Maserati kicked off its electrification campaign by releasing a hybrid version of the Ghibli, its entry-level model. The sedan gains a mild hybrid system, subtle visual tweaks, and many technology upgrades inside.
Unveiled online, the brand’s first production-bound electrified car features a gasoline-electric powertrain built around a turbocharged, 2.0-liter four-cylinder engine. It works jointly with a 48-volt belt-driven starter-generator and what the company calls an e-booster that’s essentially an electric supercharger. The system’s total output checks in at 330 horsepower at 5,750 rpm and 332 pound-feet of torque at 4,000 rpm, and it channels its power to the rear wheels via an eight-speed automatic transmission and a limited-slip differential.
Maserati quotes a 5.7-second sprint from zero to 62 mph, and a 159-mph top speed. While fuel economy figures are still being finalized, preliminary estimates peg the Hybrid’s fuel consumption at about 27.6 mpg in a combined cycle, a figure which — if accurate — makes it less efficient than the 31.3-mpg diesel model it will replace.
Adopting 48-volt technology was the best way to electrify the Ghibli, according to the brand.
“We thought about a plug-in option for the Ghibli, but when you put a lot of batteries — and a lot of other stuff — into the car, it adds weight and it’s going to jeopardize the performance and the fun-to-drive quotient that is key for Maserati. I’m not saying this to diminish the good points of the plug-in hybrid technology, but it’s not the best solution here,” Francesco Tonon, Maserati’s head of global product planning and marketing, told Autoblog.
Tonon pointed out making the Ghibli a hybrid wasn’t an excuse to make it dull; it still needed to drive and sound like a Maserati. It’s 176 pounds lighter than the diesel-burning model, and it offers better weight distribution because there is a lighter engine under the hood and some of the hybrid components are installed in the back. As for the sound, Tonon proudly explained his team gave the Ghibli a unique exhaust note worthy of the storied trident emblem without resorting to an amplifier, by tweaking the system and adopting resonators.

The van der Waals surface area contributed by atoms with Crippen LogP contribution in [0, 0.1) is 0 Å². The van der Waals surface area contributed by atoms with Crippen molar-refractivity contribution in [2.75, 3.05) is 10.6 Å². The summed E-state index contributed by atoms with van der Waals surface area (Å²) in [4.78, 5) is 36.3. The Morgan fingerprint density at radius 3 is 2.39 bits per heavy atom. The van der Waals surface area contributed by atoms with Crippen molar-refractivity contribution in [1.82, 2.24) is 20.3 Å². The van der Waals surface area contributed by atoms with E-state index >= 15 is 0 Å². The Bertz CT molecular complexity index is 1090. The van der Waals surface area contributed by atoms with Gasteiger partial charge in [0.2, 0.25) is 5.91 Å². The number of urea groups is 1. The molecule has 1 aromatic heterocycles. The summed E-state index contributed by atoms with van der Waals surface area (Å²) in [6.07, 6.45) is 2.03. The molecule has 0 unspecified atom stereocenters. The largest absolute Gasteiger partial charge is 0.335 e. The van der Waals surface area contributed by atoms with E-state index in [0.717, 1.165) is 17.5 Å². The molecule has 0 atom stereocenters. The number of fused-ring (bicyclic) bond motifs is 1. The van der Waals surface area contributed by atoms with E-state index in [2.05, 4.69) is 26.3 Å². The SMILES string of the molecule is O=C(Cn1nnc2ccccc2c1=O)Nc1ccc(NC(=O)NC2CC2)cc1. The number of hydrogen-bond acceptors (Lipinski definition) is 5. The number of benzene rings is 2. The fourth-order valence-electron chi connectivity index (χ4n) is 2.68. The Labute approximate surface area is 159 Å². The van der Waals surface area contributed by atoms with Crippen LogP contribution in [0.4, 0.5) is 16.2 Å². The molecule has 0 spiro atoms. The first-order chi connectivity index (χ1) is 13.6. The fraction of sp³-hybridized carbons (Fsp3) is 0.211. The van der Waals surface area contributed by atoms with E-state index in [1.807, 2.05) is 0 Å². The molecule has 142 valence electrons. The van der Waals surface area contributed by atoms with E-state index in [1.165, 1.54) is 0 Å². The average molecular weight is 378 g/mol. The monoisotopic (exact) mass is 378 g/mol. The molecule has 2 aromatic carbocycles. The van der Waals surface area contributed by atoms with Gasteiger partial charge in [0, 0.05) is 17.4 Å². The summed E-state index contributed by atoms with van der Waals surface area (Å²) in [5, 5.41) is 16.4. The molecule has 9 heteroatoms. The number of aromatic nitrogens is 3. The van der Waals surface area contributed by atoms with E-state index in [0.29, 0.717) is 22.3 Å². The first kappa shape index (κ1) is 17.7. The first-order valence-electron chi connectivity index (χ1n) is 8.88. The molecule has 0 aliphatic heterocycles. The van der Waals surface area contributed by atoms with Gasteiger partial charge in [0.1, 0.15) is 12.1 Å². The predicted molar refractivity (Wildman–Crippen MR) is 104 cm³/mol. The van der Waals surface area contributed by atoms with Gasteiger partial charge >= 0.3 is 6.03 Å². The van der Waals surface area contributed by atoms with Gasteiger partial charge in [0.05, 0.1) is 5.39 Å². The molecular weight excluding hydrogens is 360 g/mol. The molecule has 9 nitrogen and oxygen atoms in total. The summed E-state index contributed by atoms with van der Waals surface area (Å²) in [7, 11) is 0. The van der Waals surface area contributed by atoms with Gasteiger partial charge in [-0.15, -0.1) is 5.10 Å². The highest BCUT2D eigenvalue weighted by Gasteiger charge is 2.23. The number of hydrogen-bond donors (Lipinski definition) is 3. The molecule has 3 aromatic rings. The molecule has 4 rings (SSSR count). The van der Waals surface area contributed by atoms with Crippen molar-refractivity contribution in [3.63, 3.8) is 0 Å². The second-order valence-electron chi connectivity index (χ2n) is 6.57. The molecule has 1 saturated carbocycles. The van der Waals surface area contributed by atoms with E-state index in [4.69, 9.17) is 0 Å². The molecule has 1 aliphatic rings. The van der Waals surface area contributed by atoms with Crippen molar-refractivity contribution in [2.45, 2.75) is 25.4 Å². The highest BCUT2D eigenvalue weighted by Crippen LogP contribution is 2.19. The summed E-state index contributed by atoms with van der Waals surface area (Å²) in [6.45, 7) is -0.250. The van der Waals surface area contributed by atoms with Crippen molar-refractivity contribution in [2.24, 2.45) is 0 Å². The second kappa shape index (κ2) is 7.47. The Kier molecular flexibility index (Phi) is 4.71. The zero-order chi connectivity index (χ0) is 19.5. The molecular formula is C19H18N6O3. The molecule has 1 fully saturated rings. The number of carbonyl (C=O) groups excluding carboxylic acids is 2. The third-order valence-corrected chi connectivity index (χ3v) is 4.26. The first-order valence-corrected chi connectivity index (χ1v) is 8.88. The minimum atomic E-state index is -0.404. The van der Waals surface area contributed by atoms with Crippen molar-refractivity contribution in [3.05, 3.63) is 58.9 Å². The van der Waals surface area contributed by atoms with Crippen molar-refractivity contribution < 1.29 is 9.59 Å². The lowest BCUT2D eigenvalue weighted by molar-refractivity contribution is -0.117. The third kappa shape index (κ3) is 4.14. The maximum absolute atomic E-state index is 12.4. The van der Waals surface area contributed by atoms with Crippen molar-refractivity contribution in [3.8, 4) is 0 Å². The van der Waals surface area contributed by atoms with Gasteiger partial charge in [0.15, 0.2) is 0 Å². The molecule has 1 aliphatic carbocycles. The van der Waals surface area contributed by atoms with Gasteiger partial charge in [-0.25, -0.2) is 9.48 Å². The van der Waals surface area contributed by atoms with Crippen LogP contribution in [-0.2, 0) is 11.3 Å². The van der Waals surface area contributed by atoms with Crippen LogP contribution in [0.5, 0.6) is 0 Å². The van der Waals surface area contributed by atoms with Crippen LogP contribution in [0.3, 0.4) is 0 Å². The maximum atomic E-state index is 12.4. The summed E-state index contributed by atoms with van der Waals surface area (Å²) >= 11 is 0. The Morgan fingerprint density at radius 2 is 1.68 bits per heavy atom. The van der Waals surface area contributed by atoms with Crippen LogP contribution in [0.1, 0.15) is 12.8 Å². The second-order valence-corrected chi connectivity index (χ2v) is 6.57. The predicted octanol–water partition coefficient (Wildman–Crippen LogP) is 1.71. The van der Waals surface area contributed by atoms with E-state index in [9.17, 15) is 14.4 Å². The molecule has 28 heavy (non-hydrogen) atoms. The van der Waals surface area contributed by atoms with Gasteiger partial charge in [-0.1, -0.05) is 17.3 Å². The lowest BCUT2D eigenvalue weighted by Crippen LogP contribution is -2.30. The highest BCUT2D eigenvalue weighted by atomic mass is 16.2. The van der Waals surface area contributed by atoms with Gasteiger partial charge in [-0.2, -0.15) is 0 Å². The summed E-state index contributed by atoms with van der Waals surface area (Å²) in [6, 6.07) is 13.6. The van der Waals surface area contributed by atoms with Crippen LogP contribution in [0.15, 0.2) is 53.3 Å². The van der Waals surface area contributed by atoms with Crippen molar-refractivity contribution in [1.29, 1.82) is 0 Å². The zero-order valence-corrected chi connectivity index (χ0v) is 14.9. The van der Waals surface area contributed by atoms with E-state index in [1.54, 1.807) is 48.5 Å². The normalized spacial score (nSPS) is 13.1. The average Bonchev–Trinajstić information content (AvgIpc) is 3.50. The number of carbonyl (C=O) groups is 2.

Subtle design changes set the Hybrid model apart from the non-electrified Ghibli. It receives a redesigned grille with double blade spokes styled to look like a tuning fork, new-look rear lights with boomerang-shaped inserts that echo the 3200 GT built from 1998 to 2002, plus blue accents on the brake calipers, the vents chiseled into the front fenders, and the emblems installed on the C-pillars. Inside, the Hybrid gets blue stitching on the seats.
Maserati gave the Ghibli a technology-focused makeover by installing a new instrument cluster and a 10.1-inch touchscreen that displays an Android-powered infotainment system. It’s compatible with Android Auto, of course, but iPhone-wielding drivers will still be able to load Apple CarPlay. Amazon Alexa compatibility is built in, too, meaning motorists will have the option of giving orders to miscellaneous internet-connected devices while they drive, and the icons on the infotainment’s home screen can be customized like on a smartphone or a tablet. All of these features are making their debut on the Hybrid, but we’re betting they’ll soon appear in other models.
Built near Turin, Italy, the Maserati Ghibli Hybrid will enter production in September 2020 and it will begin arriving in showrooms the following month.
There’s a catch: Autoblog learned it will not be sold in the United States.
“We evaluated the needs of the market and the customer preferences in the United States, and we think this market prefers other kinds of engines,” a company spokesperson told us. American motorists who want to put an electrified Maserati in their garage are out of luck for the time being, but the company stressed the Ghibli won’t be its last hybrid. And we know it’s working on a pair of battery-electric models scheduled to break cover in 2021.